Aberdeenshire Highland Cow Experience

Highland Cows are regal beasts, icons of Scotland. Recently we underwent a Highland Cow experience at Aberdeenshire Highland Beef. Highlights include brushing the coos, and eating stew! As the name suggests, this isn’t a petting zoo, it’s the passion of a quality beef farmer in Royal Deeside. She is proud of her herd and of the meat she produces. It graces many four and five star hotels in the area, including Meldrum House and the Chester.

Meeting the regal Aberdeenshire herd

Coming face to face with real life Highland Cows

Before you get excited about taking your kids to meet the cows, this may fall into a ‘No Tots’ experience because there are no concessionary rates for children. Adults and children pay the same. Kids are totally 100% welcome and included in the experience, don’t get me wrong, so it’s up to you how much you wish to pay for a family day out. Ticket prices are here, and I’ll describe a day out with the coos below.

Every Sunday at 2pm, guests are invited to participate in a Farm Experience. After introductions from farmer Grace and her Stockman Iain, the trip starts with a ten minute march down to the fields where the animals graze. Grace talks about the animals, their lifestyle, and the advantages and disadvantages of rearing them. Folk can ask questions en route.

Farmer Grace tells the story of her herd and her farm in rural Aberdeenshire

Meet the Herd

Frangag, a fearsome handsome beas.

When we arrived at the field there were no cows – AWKWARD – but then Grace called them and they came running over the hill at the sound of her voice. Kids and adults alike melted. We heard how the animals can live outside all year round and calf outdoors- they’re truly hardy beasts. We then retraced our steps back to the shed.

Here we were introduced to some of Grace and Iain’s prize animals, and learned the relevance and importance of showing your animals at the likes of the Oban Show. Iain’s cow, Frangag, was a majestic, fearsome creature, and we met heifer Una and her adorable calf.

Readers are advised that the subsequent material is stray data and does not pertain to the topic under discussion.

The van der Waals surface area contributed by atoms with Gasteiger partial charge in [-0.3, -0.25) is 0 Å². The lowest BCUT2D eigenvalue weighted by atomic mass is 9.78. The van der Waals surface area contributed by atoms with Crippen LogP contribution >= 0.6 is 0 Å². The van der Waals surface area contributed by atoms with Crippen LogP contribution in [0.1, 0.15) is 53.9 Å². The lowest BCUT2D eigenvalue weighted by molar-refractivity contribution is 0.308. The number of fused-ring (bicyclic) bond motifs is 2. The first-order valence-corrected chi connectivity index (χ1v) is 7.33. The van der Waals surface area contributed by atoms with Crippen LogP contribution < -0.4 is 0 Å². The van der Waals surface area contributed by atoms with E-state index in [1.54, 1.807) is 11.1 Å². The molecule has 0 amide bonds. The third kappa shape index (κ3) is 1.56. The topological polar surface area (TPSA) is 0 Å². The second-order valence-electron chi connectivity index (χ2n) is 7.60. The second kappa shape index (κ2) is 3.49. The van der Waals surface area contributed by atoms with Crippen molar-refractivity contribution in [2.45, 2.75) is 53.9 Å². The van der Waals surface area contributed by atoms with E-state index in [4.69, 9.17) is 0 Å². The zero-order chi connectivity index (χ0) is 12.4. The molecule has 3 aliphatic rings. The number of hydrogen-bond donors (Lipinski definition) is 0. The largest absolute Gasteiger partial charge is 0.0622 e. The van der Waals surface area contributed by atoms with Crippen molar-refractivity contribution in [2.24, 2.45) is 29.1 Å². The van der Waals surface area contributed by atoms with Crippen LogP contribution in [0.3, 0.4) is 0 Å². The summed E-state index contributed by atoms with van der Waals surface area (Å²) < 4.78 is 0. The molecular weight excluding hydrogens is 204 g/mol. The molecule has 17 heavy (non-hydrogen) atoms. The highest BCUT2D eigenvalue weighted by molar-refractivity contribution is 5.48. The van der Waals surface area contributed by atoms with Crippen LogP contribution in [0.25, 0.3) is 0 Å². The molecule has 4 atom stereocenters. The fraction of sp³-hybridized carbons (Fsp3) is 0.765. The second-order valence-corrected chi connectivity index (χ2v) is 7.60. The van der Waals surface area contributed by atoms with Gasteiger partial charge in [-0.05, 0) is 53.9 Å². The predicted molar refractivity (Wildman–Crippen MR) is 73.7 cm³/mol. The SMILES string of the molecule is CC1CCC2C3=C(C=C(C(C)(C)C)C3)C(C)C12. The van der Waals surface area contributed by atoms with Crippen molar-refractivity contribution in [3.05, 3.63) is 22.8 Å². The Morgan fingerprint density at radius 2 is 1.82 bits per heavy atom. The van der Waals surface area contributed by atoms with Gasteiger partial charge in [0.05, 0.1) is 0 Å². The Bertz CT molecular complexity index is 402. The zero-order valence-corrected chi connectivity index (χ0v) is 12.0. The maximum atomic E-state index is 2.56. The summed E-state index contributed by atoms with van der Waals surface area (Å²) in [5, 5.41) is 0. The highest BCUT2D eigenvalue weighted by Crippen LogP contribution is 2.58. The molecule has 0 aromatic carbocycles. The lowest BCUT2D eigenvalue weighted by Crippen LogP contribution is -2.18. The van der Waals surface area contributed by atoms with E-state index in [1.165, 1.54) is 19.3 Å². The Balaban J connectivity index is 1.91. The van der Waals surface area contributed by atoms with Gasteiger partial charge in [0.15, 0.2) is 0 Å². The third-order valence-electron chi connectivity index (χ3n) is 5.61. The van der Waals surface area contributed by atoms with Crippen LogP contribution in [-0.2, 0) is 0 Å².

Grooming the Cattle

Junior grooming Una

Una was taken out of her pen and we all got the chance to groom her. The tots were invited to go first. The cows are used to grooming, they are show animals and get their fur washed, combed and coiffed relatively regularly. Of course, we were still cautious around large animals. Also housed in the shed were cattle taken indoors for ‘finishing’. As mentioned, this is a working farm, not a petting zoo, and the cattle are ultimately sold for meat.

Cattle during the finishing period

The farmer doesn’t slaughter her show animals or her breeding heifers. It’s mainly the male calves that are reared for beef. In the last six weeks of their life the cows are taken indoors to be fed a diet of silage, potatoes, and draft from a local brewery. This gives them the layer of fat that the chefs and the market desire.

I want my kids to know where their food comes from, so we explained everything to Mr Tot and he took it on the chin. We were also shown a freezer full of fresh beef. Grace explained that her butcher visits once a week. A pop up shop is open every weekend for folk to swing past and pick up meat that they know the provenance of.


Frangag’s Weigh-In

We were shown a contraption that secures these huge animals, be it for vaccinations, weigh-ins, or even occasional emergency c-sections.